By Jodi Pincus and Trevor Getz
I don’t remember learning much about different occupations in high school. I also don’t remember learning career-readiness skills like résumé writing, job-hunting, or interview techniques. Maybe your experience is different from mine, but even by the time I was a university graduate with a humanities degree, I still had no notion what career I wanted to pursue or how to start looking for a job. These are essential life skills. They are skills every student should acquire before graduating from high school, let alone college.
Let’s look at the problem from the perspective of a young person. While you’re in school, you really have little idea what career opportunities are available to you. And once you start to explore the possibilities, you find there are more professions to consider than you could possibly have imagined (as well as ways to start your own business as an entrepreneur). So you suddenly go from having too little information to having too much, with no real help navigating the universe that is open to you.
Many young people today care about the environment and social justice issues, and they want a meaningful career where they can make a difference. The good news is that many occupations today support a carbon-free future and are socially responsible. The problem is that we do not often teach students about these opportunities in school. As a result, they may think their only pathway is environmental science, when they might indeed pursue different pathways suited to their interests and needs, but there are many other ways in which a job can support a carbon-free future without being solely a green job like solar installer or EV technician.
For example, did you know that most decarbonization jobs are in the construction industry? Operating engineers will build the walls that protect areas from sea-level rise, plumbers and electricians will build and maintain electrification technology like heat-pump water heaters, and carpenters will ensure that buildings are made sustainably, using green building principles. Jobs in the construction industry can pay a very good salary with benefits, and in apprenticeship programs—rigorous trade schools where students both work and attend classes related to their vocation—attendees are often paid.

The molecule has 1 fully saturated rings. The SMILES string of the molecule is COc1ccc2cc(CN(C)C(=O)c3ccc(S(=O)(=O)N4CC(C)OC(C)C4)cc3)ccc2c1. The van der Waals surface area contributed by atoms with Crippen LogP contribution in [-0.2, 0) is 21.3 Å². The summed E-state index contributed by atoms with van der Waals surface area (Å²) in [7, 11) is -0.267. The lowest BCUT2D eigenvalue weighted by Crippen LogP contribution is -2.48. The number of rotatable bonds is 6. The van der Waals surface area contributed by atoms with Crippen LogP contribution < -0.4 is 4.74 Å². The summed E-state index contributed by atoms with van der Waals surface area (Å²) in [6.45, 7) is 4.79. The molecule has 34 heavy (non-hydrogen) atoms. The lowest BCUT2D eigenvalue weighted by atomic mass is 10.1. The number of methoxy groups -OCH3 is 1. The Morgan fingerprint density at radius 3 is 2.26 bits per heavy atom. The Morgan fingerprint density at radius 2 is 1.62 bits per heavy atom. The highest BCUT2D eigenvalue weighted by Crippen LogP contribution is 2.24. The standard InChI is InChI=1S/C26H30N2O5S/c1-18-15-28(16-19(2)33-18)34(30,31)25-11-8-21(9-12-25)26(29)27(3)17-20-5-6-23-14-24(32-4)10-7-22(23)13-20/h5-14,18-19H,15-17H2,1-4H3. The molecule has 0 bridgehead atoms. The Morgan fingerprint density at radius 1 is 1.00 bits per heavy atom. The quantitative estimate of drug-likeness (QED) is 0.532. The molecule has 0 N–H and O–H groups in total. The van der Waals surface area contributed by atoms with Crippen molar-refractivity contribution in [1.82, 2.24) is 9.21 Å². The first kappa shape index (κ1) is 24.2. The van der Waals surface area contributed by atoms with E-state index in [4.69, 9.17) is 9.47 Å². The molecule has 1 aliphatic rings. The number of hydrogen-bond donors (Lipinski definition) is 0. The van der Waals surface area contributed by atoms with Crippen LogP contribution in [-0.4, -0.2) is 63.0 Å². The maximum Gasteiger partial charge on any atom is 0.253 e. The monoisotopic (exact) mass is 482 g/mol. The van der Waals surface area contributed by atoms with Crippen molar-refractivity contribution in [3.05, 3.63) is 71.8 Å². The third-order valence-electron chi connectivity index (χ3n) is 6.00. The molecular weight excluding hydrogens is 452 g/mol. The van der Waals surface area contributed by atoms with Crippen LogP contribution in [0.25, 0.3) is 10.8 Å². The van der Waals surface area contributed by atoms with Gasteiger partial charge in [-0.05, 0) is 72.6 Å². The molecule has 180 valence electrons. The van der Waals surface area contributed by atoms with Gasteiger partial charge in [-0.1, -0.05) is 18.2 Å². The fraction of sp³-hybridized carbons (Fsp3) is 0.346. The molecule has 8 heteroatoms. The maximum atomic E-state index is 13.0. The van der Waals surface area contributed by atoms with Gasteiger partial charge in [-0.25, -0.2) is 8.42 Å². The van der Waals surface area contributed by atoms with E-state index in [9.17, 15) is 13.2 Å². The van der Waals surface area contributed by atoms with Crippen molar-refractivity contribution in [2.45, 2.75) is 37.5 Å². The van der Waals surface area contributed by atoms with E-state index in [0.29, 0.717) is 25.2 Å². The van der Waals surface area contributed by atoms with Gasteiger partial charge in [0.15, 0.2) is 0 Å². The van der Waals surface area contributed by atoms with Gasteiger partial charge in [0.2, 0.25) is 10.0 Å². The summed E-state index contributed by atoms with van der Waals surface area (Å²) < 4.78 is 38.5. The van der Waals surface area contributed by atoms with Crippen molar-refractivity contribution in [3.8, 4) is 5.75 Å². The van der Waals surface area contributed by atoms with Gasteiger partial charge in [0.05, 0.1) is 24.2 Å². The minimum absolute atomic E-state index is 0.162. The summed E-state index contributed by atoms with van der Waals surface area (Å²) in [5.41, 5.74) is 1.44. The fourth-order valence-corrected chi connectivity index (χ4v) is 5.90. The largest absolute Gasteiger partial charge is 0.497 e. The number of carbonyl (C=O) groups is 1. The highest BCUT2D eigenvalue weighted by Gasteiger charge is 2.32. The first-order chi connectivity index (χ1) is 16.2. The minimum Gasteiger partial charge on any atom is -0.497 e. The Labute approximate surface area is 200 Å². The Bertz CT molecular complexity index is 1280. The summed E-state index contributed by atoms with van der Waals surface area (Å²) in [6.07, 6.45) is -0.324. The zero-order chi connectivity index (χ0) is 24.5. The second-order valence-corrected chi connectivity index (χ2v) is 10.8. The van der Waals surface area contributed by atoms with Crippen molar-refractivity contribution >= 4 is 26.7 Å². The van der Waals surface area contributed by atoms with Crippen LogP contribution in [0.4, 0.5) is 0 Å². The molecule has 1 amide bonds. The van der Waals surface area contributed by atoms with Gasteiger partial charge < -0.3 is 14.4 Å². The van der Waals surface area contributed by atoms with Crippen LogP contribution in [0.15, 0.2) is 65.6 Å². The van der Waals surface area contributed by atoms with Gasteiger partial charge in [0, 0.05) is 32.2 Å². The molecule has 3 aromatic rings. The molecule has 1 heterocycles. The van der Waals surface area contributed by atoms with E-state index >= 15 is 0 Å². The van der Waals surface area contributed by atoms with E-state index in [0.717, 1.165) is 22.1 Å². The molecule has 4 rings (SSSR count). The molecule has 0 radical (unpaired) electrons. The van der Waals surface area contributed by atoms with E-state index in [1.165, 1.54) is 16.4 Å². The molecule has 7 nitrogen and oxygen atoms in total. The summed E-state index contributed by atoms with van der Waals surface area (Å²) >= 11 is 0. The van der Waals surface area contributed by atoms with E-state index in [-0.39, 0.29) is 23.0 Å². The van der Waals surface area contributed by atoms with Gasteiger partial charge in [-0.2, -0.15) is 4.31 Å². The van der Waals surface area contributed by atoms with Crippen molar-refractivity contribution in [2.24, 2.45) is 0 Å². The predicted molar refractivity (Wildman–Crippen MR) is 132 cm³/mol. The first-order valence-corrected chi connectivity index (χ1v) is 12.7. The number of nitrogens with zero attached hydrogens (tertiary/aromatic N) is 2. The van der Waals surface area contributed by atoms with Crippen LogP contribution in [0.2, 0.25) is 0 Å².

Other professionals who support a carbon-free future include the engineers and architects designing the plans that construction workers implement. Green careers also exist in the legal field; environmental lawyers and policymakers create legislation that supports a carbon-free future. Then there are environmental justice advocates, educators, city planners, scientists, transportation workers, and office workers.
A variety of strategies exist for exposing students to different careers, including holding field trips to work sites and hosting guest speakers who can share their career stories first-hand and talk about how they got there. Every school should have a career readiness program that teaches students basic professional skills as well as exposing them to the multitude of career pathways. Digital literacy is another important element of career readiness and will set students up for success post-graduation.